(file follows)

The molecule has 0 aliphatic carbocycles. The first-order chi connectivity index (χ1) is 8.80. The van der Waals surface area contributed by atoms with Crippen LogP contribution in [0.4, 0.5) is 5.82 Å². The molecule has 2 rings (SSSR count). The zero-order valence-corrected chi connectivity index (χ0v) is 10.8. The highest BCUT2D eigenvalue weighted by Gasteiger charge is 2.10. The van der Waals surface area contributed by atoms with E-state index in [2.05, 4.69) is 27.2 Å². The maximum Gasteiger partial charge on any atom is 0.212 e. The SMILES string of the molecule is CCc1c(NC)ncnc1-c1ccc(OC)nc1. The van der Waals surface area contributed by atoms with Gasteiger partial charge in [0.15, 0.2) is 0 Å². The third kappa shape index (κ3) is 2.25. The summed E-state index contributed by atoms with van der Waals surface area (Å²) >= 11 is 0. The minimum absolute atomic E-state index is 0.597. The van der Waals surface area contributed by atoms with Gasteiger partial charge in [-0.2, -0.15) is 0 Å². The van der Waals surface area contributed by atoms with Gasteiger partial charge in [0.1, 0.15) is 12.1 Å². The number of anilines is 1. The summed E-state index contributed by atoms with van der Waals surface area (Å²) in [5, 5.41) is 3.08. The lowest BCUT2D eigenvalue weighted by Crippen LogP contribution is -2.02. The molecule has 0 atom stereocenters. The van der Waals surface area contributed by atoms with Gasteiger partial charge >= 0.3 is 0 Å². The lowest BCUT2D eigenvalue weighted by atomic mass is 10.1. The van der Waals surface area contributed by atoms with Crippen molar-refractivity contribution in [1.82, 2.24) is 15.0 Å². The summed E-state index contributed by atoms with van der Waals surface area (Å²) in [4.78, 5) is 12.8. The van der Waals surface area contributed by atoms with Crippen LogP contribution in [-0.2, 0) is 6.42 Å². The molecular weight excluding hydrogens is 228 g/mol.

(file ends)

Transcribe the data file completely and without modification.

The molecule has 0 aliphatic carbocycles. The first-order chi connectivity index (χ1) is 8.80. The van der Waals surface area contributed by atoms with Crippen LogP contribution in [0.4, 0.5) is 5.82 Å². The molecule has 2 rings (SSSR count). The zero-order valence-corrected chi connectivity index (χ0v) is 10.8. The highest BCUT2D eigenvalue weighted by Gasteiger charge is 2.10. The van der Waals surface area contributed by atoms with E-state index in [2.05, 4.69) is 27.2 Å². The maximum Gasteiger partial charge on any atom is 0.212 e. The SMILES string of the molecule is CCc1c(NC)ncnc1-c1ccc(OC)nc1. The van der Waals surface area contributed by atoms with Gasteiger partial charge in [0.15, 0.2) is 0 Å². The third kappa shape index (κ3) is 2.25. The summed E-state index contributed by atoms with van der Waals surface area (Å²) >= 11 is 0. The minimum absolute atomic E-state index is 0.597. The van der Waals surface area contributed by atoms with Gasteiger partial charge in [-0.2, -0.15) is 0 Å². The van der Waals surface area contributed by atoms with Gasteiger partial charge in [0.1, 0.15) is 12.1 Å². The number of anilines is 1. The summed E-state index contributed by atoms with van der Waals surface area (Å²) in [5, 5.41) is 3.08. The lowest BCUT2D eigenvalue weighted by Crippen LogP contribution is -2.02. The molecule has 0 atom stereocenters. The van der Waals surface area contributed by atoms with Gasteiger partial charge >= 0.3 is 0 Å². The lowest BCUT2D eigenvalue weighted by atomic mass is 10.1. The van der Waals surface area contributed by atoms with Crippen molar-refractivity contribution in [1.82, 2.24) is 15.0 Å². The summed E-state index contributed by atoms with van der Waals surface area (Å²) in [4.78, 5) is 12.8. The van der Waals surface area contributed by atoms with Crippen LogP contribution in [-0.2, 0) is 6.42 Å². The molecular weight excluding hydrogens is 228 g/mol.